Speed Kills the Christian Soul–Part 1


If you’ve been a longtime reader, you know that one of my pet peeves is the speed at which our lives today fly by us. Too many Christians are caught in a perpetual hamster wheel of activity. None of that benefits us, the Church, or the Lord.

But what to do about it?

Al Mohler asked the same question earlier this week, lamenting the “sound byte-ing” of classical music. Even on a classical music station, you can’t hear an entire symphony anymore, just its best passages. As a classical music fan myself, I know exactly what he means. Speed KillsStations have ratcheted up the speed to fit leisurely classical music pieces into hectic schedules. Next thing you know, they’ll be time compressing the “Moonlight Sonata.” You can read his post here.

I blow hot and cold with Mohler, though. While he’s a big name in the Reformed Baptist camp, his posts and writings usually tell people what they should be doing, but without the means or info needed to do those things. Again, consistent readers know that I loathe that kind of “do this, but don’t ask me to help you do it” mentality in so many parts of the church.

But Mohler, usually quick with an answer, has no response to fixing the blatant hurriedness quagmire we find ourselves in. That’s also pretty typical of large swaths of the Church in America—recognize the problem, but offer no way to deal with it other than to say that we need to slow down.

Part of the problem here is that the Church, at least in this country, may have created the problem—or at least abetted it.

I’ve long contended the way to fix our issues with time is to correct the way we work. Ten hour days with additional two hour commutes is a good place to start repairing. People can’t have normal lives devoting twelve hours a day to work far away from home. Sadly, the very Protestant work ethic this country was founded on powers our work ethic today.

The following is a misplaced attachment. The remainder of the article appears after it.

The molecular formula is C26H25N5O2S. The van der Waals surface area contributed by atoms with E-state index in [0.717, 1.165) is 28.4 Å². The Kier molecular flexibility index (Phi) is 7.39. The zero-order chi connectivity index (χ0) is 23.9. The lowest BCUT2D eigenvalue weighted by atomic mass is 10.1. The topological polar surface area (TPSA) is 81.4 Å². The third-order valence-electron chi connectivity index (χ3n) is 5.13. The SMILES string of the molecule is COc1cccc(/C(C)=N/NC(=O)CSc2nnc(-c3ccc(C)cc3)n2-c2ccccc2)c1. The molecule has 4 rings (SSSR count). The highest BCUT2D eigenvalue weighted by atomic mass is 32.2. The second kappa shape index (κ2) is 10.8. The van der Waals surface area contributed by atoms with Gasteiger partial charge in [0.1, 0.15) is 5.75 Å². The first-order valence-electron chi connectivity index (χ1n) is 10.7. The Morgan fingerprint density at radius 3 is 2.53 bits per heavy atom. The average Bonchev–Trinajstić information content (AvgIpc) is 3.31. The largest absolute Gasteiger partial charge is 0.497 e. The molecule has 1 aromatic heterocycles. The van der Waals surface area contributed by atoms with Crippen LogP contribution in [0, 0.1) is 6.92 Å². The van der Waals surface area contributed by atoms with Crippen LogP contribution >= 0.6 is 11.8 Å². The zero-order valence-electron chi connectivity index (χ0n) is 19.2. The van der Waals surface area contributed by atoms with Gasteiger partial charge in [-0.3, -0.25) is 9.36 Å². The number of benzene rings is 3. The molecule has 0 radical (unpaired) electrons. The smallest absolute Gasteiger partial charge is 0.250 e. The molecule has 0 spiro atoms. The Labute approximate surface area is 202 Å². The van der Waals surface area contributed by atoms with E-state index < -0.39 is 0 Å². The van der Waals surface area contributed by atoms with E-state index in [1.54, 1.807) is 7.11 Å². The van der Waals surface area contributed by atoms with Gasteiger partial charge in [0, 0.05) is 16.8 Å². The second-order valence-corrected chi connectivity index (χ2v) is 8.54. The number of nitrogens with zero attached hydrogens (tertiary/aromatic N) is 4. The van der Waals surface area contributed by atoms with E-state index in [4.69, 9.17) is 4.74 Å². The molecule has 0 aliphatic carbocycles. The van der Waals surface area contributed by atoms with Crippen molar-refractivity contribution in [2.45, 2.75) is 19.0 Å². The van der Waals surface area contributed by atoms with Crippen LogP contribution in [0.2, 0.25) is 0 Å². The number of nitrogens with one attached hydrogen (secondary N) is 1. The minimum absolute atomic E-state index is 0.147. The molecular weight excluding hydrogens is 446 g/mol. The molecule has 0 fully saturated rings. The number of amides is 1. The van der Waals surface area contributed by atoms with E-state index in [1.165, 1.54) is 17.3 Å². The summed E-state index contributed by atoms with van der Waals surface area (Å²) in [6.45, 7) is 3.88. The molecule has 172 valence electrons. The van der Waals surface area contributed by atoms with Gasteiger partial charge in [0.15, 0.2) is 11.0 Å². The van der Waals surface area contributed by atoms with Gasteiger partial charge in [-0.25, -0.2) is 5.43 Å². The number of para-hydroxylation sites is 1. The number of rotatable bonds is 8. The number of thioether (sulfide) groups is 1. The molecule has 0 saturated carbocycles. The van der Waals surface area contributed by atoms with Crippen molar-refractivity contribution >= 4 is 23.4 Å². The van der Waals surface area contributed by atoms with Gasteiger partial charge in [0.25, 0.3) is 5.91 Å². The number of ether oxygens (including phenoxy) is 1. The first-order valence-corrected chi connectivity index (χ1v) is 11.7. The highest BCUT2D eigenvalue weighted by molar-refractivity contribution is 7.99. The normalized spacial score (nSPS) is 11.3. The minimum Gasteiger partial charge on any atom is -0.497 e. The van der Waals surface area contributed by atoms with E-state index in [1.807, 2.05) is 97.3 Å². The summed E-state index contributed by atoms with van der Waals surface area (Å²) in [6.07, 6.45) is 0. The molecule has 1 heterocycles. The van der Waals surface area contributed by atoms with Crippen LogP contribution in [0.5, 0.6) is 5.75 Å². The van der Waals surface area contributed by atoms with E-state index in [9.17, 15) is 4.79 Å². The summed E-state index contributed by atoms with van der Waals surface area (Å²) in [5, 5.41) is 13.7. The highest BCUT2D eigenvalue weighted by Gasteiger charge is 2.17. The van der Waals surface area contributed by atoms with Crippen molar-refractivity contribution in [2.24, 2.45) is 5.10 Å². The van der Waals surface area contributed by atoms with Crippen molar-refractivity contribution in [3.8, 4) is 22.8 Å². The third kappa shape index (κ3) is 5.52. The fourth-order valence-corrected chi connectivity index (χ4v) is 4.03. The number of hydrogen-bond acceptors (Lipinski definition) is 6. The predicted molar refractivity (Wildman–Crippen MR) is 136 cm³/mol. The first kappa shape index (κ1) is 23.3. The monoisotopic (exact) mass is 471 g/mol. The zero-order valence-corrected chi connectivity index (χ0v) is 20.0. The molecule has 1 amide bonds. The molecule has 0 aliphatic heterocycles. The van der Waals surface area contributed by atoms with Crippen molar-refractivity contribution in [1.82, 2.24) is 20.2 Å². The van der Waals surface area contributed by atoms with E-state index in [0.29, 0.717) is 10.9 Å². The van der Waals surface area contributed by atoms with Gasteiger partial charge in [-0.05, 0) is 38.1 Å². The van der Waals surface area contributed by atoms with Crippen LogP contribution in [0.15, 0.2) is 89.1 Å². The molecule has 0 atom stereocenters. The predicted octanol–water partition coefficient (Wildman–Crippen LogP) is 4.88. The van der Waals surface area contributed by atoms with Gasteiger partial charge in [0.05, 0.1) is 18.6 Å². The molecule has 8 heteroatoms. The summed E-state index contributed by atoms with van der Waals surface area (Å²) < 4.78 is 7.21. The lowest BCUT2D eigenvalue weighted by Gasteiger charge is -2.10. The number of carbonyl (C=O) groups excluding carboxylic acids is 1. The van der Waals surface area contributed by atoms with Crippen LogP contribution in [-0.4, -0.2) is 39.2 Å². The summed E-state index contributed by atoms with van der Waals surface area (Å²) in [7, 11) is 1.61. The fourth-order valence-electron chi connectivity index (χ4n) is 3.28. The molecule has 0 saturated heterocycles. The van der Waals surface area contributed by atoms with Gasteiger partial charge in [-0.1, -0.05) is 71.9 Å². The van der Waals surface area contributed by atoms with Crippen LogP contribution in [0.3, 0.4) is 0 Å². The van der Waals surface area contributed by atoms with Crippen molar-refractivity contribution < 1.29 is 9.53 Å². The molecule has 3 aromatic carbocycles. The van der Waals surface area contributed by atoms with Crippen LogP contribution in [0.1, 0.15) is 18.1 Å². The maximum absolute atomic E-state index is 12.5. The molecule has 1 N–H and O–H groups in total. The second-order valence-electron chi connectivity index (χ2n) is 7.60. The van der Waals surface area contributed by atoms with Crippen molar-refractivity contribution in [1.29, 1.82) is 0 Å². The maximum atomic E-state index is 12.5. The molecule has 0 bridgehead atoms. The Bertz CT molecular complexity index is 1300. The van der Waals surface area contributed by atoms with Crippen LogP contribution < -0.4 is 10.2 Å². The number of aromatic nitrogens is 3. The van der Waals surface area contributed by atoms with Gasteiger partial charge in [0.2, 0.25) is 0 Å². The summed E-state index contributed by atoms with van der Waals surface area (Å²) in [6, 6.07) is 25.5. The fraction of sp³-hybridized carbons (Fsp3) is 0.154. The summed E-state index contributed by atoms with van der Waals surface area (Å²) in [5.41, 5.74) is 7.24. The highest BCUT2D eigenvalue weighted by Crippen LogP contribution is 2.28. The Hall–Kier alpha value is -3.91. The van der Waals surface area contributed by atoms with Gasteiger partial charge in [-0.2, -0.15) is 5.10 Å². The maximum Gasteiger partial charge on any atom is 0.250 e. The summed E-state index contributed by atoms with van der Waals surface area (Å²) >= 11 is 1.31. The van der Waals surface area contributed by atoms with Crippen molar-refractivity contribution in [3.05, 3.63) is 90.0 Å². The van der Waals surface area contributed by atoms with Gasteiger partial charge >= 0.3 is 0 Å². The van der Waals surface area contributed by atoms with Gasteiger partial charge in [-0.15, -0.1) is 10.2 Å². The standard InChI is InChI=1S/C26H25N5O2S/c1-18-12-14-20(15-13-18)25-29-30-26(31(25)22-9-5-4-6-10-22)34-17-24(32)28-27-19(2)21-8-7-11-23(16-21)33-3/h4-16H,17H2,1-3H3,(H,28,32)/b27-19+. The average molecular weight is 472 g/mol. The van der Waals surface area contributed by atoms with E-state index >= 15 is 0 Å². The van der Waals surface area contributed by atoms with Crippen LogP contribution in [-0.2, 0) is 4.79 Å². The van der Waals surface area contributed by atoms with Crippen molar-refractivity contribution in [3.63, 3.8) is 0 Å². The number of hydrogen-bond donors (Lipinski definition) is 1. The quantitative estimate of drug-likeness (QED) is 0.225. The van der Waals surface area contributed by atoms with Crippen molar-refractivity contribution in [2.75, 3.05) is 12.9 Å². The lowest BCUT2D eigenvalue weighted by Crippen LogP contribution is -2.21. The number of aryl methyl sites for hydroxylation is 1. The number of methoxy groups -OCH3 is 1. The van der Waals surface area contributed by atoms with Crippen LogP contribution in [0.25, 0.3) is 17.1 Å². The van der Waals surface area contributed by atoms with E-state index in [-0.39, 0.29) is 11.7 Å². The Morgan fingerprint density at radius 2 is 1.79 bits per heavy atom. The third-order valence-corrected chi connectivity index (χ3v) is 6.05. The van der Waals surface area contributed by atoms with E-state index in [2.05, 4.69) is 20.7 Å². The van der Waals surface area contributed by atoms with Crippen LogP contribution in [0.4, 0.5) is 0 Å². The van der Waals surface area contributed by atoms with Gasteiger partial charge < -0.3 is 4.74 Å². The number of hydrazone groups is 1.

There’s nothing inherently wrong with the Protestant work ethic that arose from the Reformation’s freeing of workers to know that their work honors God. Where it goes astray is when it is removed from local economies and translated into the typical “drive downtown to the office” kind of work we grew used to working during the Industrial Revolution. If you’ve read my series on “The Christian & the Business World“, you’ve got the basis for understanding the depths of the problem. (Read the series—you won’t read anything like it anywhere else in the Godblogosphere.)

So here’s what I recommend to Al Mohler. He’s a big name and has a large readership, far larger than mine. The plea:

Dr. Mohler,

Please use your considerable base of readership to start challenging the entire concept of how Christians should work. Throw out every assumption about work that’s been foisted on us by “The System.” Start asking what a genuine expression of Christian work should look like in the 21st century. Start asking how we can revitalize local economies and restore the simpler joys of working cooperatively with our neighbors. Read a book by Wendell Berry and ask if even a single thing he says makes sense for Christians today. Take the “red pill” and help others break out of the Matrix.

Don’t just concede and say, “It’s a tough problem and I’ve got no answers.” Christians are supposed to have answers. You expect your readers to have answers to the questions you raise and to solve those issues you point out in their own lives. Why not expect it of yourself?

Help us to institute the kind of life God desires of His children from the very first day He placed them in the Garden and gave them the command to work and steward the Earth.

Thank you. May God give you and other Christian leaders the vision to help us break out of the rat race and live life like the human race, the life God intended.

Speed Kills the Christian Soul—Part 2.

14 thoughts on “Speed Kills the Christian Soul–Part 1